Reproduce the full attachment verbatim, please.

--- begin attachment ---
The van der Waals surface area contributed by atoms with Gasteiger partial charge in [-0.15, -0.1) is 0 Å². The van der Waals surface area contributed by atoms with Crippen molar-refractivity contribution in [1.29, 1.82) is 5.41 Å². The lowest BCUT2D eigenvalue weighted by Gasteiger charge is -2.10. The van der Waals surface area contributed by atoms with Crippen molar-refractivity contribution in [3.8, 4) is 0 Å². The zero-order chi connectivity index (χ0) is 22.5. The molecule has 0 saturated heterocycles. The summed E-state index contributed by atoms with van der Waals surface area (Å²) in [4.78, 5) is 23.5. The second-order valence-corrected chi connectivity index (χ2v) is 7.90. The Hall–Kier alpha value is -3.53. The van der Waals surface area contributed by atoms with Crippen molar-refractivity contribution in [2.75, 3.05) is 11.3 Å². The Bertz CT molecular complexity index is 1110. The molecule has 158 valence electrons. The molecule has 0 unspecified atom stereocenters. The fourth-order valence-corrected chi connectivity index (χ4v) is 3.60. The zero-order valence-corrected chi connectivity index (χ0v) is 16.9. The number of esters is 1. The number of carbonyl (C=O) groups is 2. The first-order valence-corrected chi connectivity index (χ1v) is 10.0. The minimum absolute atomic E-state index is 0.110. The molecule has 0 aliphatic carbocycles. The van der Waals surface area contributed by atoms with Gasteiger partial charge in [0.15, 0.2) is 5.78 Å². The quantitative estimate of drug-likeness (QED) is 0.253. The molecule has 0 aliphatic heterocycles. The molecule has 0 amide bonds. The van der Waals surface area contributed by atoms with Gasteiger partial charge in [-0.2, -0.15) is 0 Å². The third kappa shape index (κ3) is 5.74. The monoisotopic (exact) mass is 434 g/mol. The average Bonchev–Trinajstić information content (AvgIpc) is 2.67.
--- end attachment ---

The van der Waals surface area contributed by atoms with Gasteiger partial charge in [-0.15, -0.1) is 0 Å². The van der Waals surface area contributed by atoms with Crippen molar-refractivity contribution in [1.29, 1.82) is 5.41 Å². The lowest BCUT2D eigenvalue weighted by Gasteiger charge is -2.10. The van der Waals surface area contributed by atoms with Crippen molar-refractivity contribution in [3.8, 4) is 0 Å². The zero-order chi connectivity index (χ0) is 22.5. The molecule has 0 saturated heterocycles. The summed E-state index contributed by atoms with van der Waals surface area (Å²) in [4.78, 5) is 23.5. The second-order valence-corrected chi connectivity index (χ2v) is 7.90. The Hall–Kier alpha value is -3.53. The van der Waals surface area contributed by atoms with Crippen molar-refractivity contribution in [2.75, 3.05) is 11.3 Å². The Bertz CT molecular complexity index is 1110. The molecule has 158 valence electrons. The molecule has 0 unspecified atom stereocenters. The fourth-order valence-corrected chi connectivity index (χ4v) is 3.60. The zero-order valence-corrected chi connectivity index (χ0v) is 16.9. The number of esters is 1. The number of carbonyl (C=O) groups is 2. The first-order valence-corrected chi connectivity index (χ1v) is 10.0. The minimum absolute atomic E-state index is 0.110. The molecule has 0 aliphatic carbocycles. The van der Waals surface area contributed by atoms with Gasteiger partial charge in [0.15, 0.2) is 5.78 Å². The quantitative estimate of drug-likeness (QED) is 0.253. The molecule has 0 aliphatic heterocycles. The molecule has 0 amide bonds. The van der Waals surface area contributed by atoms with Gasteiger partial charge in [-0.2, -0.15) is 0 Å². The third kappa shape index (κ3) is 5.74. The monoisotopic (exact) mass is 434 g/mol. The average Bonchev–Trinajstić information content (AvgIpc) is 2.67.